Redneck sleaze. Apparently, it’s a genre. Hey, don’t look at me that way. I wasn’t a teenager in the 70’s, there were no drive-in theaters in my country (we did our romantic shenanigans by the beach or up on a hill) and video stores (or, god forbid, local TV stations) wouldn’t acquire this type of movie if it meant their lives. No big names, no big action, rural countryside of US&A and bunch of idiots running around – as you might think, all of that had really big international appeal. This just goes to show how the concept of international appeal is rotten to the core. Because, and I say this quite frankly, Country Blue is one hell of a movie. Thanks to the internet and the people who tend to archive stuff like this, one can find hidden gems like these. If it were up to the official channels of distribution this would have remained in the past. Buried underneath the muck that has gotten too much attention over the years.
The effect it had on me was probably due to the fact that I had no prior experience with this particular genre. I had my share of exploitation movies of the 70’s (part of the iconography of Country Blue is trans-genre in nature), but this branch eluded me up till now. How does this particular movie fare in the historical context of genre cinematography I have no idea, nor do I particularly care. These days I tend to avoid overcommiting to any style or substance. This allows me to “understand” the movies on their own terms (if they happen to be too post-modern in their formalistic approach, oh well, what can you do) and draws me away from automatic comparative reflex which kicks in whenever I watch something I’m familiar with. Anyhow, I find this to be a weird crossbreed of Michelangelo Antonioni’s neorealism, 70’s exploitation flick, Romeo&Juliette meets Thelma&Louise slash heist movie. This may seem like a strange hybrid but it works really well. Shot on locations near Tallahassee Country Blue successfully blends fictional and documentary moments. This mix is really successful in keeping up appearances. The entire movie looks like something Robert Flaherty would have done – go into the uncharted territory, make friends with the locals, tell them to do what they usually do and rearrange it a bit to please the camera. The effect was really astounding. Probably because it crosses international borders really well. These types of characters are not limited to the USA. Everyone had their share of devastated rural countryside experience.
All that imagery happening in the 70’s has its own cultural significance which is limited to America (the voice of the Other is quite strong here), though quite understandable elsewhere (particularly in countries like mine which has been colonized by US cultural imports). As any countercultural movement (though it is presuming too much to call this genre a movement) it had limited, if any, impact at all though that aspect didn’t really caught my eye. The real interesting thing was the writing of Jack and William Conrad. No real surprises storywise. It’s a hackneyed story with clichéd plot (and clichéd resolution as well), rather slow pace and rather arbitrary structure. It excels in dialogue which shows surprising lack of Hollywood pathos (or pathos of any kind for that matter) or those high and mighty explanatory moments (or “politically important”) which tend to suffocate movies of today. We’re looking at “real” people having “real” conversations which was a rarity even in the 70’s. If those conversations (or people) aren’t particularly interesting (or smart) – well, majority of real life people are just like that.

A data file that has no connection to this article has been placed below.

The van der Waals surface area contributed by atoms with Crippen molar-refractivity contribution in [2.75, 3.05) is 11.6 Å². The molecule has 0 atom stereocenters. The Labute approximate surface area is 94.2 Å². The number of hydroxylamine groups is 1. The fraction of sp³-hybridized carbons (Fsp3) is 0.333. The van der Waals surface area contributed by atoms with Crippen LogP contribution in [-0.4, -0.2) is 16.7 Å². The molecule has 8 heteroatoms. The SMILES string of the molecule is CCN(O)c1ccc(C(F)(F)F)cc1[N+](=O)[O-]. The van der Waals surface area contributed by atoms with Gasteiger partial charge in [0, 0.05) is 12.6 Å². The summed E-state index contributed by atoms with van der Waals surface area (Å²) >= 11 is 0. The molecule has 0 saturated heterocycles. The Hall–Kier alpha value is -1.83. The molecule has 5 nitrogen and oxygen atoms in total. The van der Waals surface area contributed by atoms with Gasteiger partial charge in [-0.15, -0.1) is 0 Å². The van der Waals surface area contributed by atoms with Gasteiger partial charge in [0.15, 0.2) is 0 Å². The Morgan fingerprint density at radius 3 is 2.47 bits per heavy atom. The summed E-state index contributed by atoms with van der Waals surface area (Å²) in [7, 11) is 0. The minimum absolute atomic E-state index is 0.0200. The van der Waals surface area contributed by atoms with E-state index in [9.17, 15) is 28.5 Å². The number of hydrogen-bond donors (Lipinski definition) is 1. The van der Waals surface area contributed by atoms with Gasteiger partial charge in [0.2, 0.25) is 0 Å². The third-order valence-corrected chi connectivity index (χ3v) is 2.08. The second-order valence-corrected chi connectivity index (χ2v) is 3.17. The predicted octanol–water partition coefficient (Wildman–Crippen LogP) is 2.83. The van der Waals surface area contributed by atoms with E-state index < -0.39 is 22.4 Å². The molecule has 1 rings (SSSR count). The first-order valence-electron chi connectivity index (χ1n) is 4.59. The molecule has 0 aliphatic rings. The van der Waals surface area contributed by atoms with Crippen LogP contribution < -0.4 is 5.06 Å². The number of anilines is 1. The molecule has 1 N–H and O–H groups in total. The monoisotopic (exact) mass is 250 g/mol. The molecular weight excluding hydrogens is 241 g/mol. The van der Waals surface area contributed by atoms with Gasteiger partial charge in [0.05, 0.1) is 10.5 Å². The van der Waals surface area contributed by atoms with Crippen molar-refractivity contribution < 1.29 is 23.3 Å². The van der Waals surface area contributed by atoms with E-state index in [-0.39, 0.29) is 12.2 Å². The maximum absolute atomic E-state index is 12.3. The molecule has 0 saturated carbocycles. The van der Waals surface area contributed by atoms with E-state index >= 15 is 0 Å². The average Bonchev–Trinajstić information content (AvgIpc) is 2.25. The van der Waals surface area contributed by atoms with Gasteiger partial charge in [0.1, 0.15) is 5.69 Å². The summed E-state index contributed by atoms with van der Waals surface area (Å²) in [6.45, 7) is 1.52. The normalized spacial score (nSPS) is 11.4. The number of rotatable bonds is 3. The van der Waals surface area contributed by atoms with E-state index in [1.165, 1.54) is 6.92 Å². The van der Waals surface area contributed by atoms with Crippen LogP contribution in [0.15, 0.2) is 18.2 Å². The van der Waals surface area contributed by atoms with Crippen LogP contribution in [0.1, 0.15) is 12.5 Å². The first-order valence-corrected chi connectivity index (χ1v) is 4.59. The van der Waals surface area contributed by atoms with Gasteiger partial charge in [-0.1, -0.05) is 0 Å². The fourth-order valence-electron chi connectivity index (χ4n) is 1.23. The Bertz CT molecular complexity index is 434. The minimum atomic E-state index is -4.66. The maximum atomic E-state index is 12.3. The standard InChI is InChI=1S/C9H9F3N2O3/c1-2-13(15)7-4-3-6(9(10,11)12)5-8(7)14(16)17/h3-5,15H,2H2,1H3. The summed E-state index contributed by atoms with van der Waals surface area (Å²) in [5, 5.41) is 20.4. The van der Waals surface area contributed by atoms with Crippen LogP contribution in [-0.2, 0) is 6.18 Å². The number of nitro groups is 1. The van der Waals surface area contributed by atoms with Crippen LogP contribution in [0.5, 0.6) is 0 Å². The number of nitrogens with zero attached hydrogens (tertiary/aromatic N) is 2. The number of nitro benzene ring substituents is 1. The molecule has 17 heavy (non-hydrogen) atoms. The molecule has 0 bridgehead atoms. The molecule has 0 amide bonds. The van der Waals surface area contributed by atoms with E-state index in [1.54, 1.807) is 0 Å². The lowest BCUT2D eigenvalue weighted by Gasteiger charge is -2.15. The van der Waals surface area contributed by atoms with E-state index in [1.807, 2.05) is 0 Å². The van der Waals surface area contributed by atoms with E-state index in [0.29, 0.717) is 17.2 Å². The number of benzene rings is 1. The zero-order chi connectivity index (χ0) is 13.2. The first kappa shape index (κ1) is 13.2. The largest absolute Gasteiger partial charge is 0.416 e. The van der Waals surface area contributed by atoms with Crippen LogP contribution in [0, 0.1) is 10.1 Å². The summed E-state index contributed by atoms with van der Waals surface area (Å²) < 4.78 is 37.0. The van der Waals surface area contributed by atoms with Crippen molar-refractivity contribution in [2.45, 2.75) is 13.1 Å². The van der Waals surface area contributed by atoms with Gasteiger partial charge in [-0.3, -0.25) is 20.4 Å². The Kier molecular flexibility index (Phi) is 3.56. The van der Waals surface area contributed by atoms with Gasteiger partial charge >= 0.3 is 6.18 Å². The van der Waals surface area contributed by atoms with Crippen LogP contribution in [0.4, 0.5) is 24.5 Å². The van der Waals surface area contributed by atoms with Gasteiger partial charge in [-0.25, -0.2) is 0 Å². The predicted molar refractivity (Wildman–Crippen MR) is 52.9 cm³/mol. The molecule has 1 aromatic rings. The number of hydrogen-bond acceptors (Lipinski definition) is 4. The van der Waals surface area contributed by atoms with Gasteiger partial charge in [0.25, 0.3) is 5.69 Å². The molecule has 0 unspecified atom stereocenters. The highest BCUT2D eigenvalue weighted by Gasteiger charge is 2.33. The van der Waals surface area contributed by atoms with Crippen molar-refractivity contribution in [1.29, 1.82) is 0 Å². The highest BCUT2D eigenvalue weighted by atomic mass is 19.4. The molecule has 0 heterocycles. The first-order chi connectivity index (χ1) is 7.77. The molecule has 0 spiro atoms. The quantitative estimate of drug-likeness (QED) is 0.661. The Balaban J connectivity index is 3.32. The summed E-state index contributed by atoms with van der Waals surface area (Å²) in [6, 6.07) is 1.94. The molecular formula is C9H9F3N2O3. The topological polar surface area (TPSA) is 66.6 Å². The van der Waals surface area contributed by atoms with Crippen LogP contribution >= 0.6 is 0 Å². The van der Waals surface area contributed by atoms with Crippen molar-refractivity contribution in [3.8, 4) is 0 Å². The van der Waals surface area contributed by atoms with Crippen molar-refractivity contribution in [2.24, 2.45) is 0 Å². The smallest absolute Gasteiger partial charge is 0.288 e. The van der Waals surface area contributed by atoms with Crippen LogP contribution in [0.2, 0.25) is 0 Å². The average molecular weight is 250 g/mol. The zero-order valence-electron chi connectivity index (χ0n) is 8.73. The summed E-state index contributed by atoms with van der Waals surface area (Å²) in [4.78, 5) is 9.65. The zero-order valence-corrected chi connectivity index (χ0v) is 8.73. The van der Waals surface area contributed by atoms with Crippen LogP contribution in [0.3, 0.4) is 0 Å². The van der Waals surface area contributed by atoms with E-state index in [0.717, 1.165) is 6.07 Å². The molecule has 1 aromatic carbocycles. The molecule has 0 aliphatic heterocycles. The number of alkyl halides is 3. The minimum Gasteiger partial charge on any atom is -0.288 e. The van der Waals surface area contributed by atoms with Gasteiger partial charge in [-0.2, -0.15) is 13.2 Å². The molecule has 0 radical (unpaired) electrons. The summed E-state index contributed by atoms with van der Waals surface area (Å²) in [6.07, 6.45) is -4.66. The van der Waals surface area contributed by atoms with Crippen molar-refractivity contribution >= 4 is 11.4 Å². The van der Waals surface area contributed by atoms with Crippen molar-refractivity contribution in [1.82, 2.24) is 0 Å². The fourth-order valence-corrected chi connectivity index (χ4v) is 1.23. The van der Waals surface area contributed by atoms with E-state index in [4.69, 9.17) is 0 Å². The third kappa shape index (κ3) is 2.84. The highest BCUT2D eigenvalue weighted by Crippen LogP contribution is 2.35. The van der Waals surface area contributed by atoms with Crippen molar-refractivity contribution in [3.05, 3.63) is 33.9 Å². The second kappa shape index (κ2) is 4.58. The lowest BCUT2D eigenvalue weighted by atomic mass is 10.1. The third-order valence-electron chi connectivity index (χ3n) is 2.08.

Recently, big hype was created around True Detective TV show which, amongst other things, wanted to explore dark underbelly of American cultural topography. In some way, Country Blue did all that (and did it better) 40 years ago. Where True Detective posits fictional characters, Country Blue posits people. Both of them serve as an elaborate show-and-tell scheme on the topic of failure of the civilization. While True Detective has to make up, characteristically unrealistic, people to make its point, creators of Country Blue found them on the spot. It’s a struggle of fiction against faction and, at least in this instance, faction won.
Director: Jack Conrad
Writers: Jack Conrad, William F. Conrad
Stars: Dub Taylor, Jack Conrad, Rita George
Studio: Millstone Productions Inc.
Buy it here